Edna Lockwood restoration to finish this fall

Chesapeake Bay Maritime Museum Shipyard Manager Michael Gorman reports restoration work on the nine-log hull of the 1889 bugeye Edna Lockwood is coming to an end. Two years of work on the National Historic Landmark will come to an end with her relaunch at CBMM’s OysterFest in St. Michaels on Oct. 27, 2018.

With the completion of planking and fairing this fall, the shipyard crew then finished caulking all seams, knifed in seam compound, and gave the bugeye a couple of coats of paint. Her decorative red bead has been painted and trailboards have been installed. Edna has now been floating for a few weeks and swelling up nicely.

CBMM’s shipwright apprentices have been busy finishing pieces of the restoration ahead of her relaunch. Shipwright Apprentice Michael Allen is working on some windows, while Seip Family Foundation Shipwright Apprentice Spencer Sherwood installed her trailboards and built out the trim that goes around them. Seip Family Foundation Shipwright Apprentice Zach Haroth headed up paint and lead flashing details that protect various bits topsides, while also putting in final bolts in the deck structure, and Apprentice Sam Hilgartner built the new standing rigging for Edna in CBMM’s Corn Crib. This marks the first time CBMM has built its own rigging, providing a much-needed upgrade to Edna and her ability to undertake a National Park Service-funded Heritage Tour next summer.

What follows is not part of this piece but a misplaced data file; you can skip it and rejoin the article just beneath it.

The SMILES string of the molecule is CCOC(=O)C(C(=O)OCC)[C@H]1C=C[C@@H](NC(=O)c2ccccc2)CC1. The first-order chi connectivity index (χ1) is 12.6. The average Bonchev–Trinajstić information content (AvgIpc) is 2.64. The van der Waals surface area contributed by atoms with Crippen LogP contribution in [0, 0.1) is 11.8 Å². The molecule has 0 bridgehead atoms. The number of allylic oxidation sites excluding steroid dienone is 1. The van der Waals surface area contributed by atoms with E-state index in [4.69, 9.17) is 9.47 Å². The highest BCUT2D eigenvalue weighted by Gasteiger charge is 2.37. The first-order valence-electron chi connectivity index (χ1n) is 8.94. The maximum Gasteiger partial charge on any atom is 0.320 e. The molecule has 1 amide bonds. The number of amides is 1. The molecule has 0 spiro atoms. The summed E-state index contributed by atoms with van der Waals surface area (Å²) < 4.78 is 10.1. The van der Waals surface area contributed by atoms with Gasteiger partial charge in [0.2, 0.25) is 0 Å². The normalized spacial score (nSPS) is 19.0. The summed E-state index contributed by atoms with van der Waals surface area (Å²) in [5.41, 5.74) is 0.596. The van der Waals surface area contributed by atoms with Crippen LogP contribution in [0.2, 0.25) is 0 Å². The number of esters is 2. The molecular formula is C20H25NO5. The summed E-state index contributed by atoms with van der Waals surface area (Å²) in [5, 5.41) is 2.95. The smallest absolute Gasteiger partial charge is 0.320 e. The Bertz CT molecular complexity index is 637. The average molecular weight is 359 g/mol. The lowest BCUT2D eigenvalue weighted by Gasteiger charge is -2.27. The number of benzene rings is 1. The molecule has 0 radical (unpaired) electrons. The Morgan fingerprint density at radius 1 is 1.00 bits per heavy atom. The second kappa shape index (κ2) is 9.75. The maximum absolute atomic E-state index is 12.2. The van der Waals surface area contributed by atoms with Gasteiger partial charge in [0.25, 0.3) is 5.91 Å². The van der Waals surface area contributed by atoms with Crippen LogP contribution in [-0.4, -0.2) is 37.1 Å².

The final steps in the project will include pulling out Edna’s masts, putting on the new rigging, and stepping them. After this, her push boat and centerboard will be installed, and booms and sails created by Traditional Rigging Co. in Maine, will be added.